Well travelled around Africa because of electoral missions, Onofre Santos’ art collection has grown along his widespread footprints. From Angola to Niger, from Mozambique to Guinea-Bissau, he has built a wide-ranging African art collection centred on Angolan artists.
He has shared with Larry’s List what is special about Angolan artists, which is his most treasured artwork, as well as the current art and collecting scenes in Angola.
What made you want to start collecting art? What is the main motivation behind your collecting?
In reality I don’t feel myself as an art collector… It happened to me during my electoral missions through Africa to find little things I liked too much to let them behind. It was African art, some pieces looked pretty old, others absolutely not. Back in Angola, I added to those objects the paintings of very good Angolan artists, like Don Sebas Cassule, Alvaro Macieira and Benjamim Sabby, Paulo Kussy…and Clotilde Fava, a Portuguese artist who lived for long in Africa and is deeply and beautifully inspired by its characters.
What is your focus regarding the artists in your collection? Are you more interested in emerging or renowned artists?
Considering the paintings I acquired, only Angolan artists; what attracts me is the African inspiration of them all.
Is there any particular type of art that has consistently attracted you, or anything that unites all the works you have acquired?
As I told, the type of art I collected were the fruit of my travelling throughout many countries in Africa. As Angolan, I was always interested in finding African art, and of course, I am not an expert, but just someone attracted to beautiful things. During my stay in Niger, I found some interesting terracotta heads. This was back in the late nineties… some years before in Guinea-Bissau, I found a woman head, in copper or zinc-brass, a beautiful piece, that extraordinarily resembled to me the head of Ife on display at the British Museum. I found it with an African art Guinean merchant who told me that the piece was related to the old Kingdom of Benin. It was very expensive for me, but I could not resist.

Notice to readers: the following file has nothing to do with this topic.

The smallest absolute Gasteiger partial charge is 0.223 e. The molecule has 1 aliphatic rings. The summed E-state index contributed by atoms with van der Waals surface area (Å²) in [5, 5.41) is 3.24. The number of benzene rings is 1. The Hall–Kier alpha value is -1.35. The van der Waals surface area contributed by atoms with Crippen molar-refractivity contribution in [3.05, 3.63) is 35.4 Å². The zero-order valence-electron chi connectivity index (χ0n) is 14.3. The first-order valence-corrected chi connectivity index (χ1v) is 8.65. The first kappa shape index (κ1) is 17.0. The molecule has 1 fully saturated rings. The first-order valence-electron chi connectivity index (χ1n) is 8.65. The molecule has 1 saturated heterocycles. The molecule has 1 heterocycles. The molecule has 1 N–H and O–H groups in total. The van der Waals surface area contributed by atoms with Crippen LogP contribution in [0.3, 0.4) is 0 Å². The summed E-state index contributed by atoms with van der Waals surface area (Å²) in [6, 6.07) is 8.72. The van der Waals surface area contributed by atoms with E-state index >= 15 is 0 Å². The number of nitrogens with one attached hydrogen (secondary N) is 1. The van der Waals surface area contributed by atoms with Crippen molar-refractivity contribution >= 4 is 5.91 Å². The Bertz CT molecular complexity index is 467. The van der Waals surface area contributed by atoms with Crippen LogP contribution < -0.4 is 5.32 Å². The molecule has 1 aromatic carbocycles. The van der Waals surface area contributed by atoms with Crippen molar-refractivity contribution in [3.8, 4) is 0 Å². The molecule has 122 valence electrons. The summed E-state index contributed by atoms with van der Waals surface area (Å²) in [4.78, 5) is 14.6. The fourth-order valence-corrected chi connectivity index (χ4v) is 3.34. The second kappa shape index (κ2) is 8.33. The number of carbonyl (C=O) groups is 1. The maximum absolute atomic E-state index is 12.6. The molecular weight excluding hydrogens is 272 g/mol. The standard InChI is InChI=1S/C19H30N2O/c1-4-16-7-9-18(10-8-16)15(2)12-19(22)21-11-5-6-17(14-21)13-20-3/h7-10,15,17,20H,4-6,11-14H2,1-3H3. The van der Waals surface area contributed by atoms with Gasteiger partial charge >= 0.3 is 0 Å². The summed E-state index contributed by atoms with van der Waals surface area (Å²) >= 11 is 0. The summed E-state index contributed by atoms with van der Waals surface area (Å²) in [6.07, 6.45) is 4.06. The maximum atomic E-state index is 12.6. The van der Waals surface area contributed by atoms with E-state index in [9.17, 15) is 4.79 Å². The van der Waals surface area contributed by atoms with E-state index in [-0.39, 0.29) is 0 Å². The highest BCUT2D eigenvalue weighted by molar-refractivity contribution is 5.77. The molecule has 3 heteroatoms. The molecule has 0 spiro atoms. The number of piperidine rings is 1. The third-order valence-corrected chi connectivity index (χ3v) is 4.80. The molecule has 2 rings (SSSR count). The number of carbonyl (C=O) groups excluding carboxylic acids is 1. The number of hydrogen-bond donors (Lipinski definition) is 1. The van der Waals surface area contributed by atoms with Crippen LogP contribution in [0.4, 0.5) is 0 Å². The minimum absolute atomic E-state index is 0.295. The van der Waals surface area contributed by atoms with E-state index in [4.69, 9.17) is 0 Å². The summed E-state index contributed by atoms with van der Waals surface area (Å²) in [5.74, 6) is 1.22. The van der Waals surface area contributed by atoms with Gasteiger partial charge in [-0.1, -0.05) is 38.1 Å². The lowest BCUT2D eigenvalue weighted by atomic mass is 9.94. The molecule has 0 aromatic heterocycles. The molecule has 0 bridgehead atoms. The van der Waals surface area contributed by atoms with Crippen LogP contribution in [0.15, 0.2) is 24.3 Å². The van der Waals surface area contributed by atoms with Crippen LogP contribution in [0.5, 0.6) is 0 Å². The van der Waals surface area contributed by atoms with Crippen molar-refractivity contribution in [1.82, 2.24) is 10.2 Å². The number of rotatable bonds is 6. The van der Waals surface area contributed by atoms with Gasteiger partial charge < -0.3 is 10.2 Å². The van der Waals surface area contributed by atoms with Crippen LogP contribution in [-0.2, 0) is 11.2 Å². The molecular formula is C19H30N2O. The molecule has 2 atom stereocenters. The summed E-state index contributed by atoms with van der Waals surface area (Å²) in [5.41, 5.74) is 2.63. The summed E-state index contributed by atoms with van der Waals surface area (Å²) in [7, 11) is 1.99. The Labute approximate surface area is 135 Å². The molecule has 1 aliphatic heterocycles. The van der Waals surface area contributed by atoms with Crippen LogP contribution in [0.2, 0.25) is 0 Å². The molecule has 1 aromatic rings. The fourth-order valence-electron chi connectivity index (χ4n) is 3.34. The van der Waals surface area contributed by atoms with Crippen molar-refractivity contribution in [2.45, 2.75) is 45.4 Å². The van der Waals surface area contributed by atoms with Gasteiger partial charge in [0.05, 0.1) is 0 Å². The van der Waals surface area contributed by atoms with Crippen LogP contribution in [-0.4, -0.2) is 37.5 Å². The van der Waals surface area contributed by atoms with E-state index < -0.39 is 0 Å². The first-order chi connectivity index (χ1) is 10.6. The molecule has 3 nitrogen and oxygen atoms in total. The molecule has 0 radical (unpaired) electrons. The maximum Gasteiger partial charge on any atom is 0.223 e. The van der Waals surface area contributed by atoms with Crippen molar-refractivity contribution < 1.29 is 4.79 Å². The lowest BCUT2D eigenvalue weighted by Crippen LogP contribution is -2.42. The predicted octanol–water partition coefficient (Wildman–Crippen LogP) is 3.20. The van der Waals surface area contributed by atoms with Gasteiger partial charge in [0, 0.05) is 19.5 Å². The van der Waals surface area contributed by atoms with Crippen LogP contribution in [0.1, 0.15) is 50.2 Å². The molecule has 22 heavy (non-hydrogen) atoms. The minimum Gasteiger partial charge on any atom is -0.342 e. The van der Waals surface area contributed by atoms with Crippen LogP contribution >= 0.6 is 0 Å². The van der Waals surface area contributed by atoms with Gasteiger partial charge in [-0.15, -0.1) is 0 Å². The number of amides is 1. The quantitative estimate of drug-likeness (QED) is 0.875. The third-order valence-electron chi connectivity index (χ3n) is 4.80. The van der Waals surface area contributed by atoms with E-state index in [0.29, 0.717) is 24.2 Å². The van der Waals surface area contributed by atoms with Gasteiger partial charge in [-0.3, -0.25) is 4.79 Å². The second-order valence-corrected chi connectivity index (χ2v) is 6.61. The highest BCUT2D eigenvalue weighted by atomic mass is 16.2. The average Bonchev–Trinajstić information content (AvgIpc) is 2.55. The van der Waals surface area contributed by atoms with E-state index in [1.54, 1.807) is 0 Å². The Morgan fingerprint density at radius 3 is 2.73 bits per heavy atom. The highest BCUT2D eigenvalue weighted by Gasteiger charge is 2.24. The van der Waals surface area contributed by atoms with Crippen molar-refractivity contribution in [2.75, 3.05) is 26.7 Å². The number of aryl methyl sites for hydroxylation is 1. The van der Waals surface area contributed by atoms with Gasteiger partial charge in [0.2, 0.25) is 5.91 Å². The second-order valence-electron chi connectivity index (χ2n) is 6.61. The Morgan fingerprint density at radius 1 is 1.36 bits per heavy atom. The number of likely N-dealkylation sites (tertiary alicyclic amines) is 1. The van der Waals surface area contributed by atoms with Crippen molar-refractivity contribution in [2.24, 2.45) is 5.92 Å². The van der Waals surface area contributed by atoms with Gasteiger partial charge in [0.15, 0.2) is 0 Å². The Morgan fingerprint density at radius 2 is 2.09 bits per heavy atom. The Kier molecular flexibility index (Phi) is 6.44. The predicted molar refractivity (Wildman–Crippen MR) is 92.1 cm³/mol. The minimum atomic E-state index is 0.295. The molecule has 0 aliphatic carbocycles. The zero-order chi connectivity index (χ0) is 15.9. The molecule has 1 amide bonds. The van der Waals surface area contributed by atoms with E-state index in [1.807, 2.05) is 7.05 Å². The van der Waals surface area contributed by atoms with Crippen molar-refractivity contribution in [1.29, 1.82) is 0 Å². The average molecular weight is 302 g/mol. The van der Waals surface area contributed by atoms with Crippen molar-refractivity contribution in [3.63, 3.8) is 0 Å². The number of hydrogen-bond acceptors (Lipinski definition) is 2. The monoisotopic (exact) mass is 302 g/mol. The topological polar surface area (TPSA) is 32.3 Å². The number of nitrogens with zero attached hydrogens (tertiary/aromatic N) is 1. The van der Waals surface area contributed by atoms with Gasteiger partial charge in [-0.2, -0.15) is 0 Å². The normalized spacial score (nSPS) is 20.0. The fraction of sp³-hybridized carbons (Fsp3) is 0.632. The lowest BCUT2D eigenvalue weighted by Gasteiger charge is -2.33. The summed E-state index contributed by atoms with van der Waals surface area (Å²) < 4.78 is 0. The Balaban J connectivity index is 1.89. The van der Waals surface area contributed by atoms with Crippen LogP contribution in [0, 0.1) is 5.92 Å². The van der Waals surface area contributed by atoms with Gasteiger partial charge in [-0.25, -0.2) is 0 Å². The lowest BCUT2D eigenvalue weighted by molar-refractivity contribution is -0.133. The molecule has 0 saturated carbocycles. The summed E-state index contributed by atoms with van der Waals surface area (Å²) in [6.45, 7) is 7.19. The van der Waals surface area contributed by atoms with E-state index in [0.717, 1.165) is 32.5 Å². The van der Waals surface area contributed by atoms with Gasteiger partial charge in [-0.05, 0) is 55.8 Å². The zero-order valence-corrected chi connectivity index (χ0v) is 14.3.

Would you use three words to best describe the Angolan contemporary art you collect?
Fantasy, melancholy, mystery…
What were the first and the latest artwork you purchased?
I worked in electoral missions between 1994 and 2005… this was the period of my art expeditions. I started in Guinea-Bissau buying multiple objects in copper; in Mozambique I found beautiful masterpieces in wood; I could only buy some little pieces form Chissano… living in Angola I continue acquiring sculptures from Etona, the most famous sculptor, and paintings… my last piece was the painting of a woman head by Fineza Teta “Fisty”…
Where do you display your collection?
I have many all scattered through my home in Luanda, my home in Portugal and several scattered in my children’s homes… Therefore, I can see all those pieces when I visit them.
Have you ever presented, or would you wish to present your art collection publicly?No. I really think that is more an affective collection than an art collection as we usually look at.
What is your most treasured artwork?
I still keep near me and consider my most treasured artwork the woman head in brass-zinc from the mysterious Kingdom of Benin I met a quarter of a century ago.
How important is it for you to meet the artists who created the artwork?
It is something I consider an honour, to meet someone able to create, with such a beauty… I very often talk with the Angolan artists, some almost unknown, and I appreciate to be friends of artists such as Macieira, Sabby or Kussy that are making their own schools in Angola.
The Art World
Can you name three Angolan artists who should be on our radar?
Don Sebas Cassule, Benjamim Sabby, Paulo Kussi
How is the art scene nowadays in Angola?
It’s a very productive one. Several galleries are regularly showing what is the best of Angolan painters and sculptors.
What about the art-collecting scene? Are there many young collectors?
I think there are a good number of art collectors, probably institutions and private companies are incentivizing the art production, but what I can say for what I see is the interest and affluence in each exhibition and how rapidly the art exhibited is marked sold.
What are you especially excited about in regard to art in the next 12 months?
I like to be surprised… I always expect to see something coming and that I cannot resist.
Thanks to Ms Riah Nam for facilitating the interview.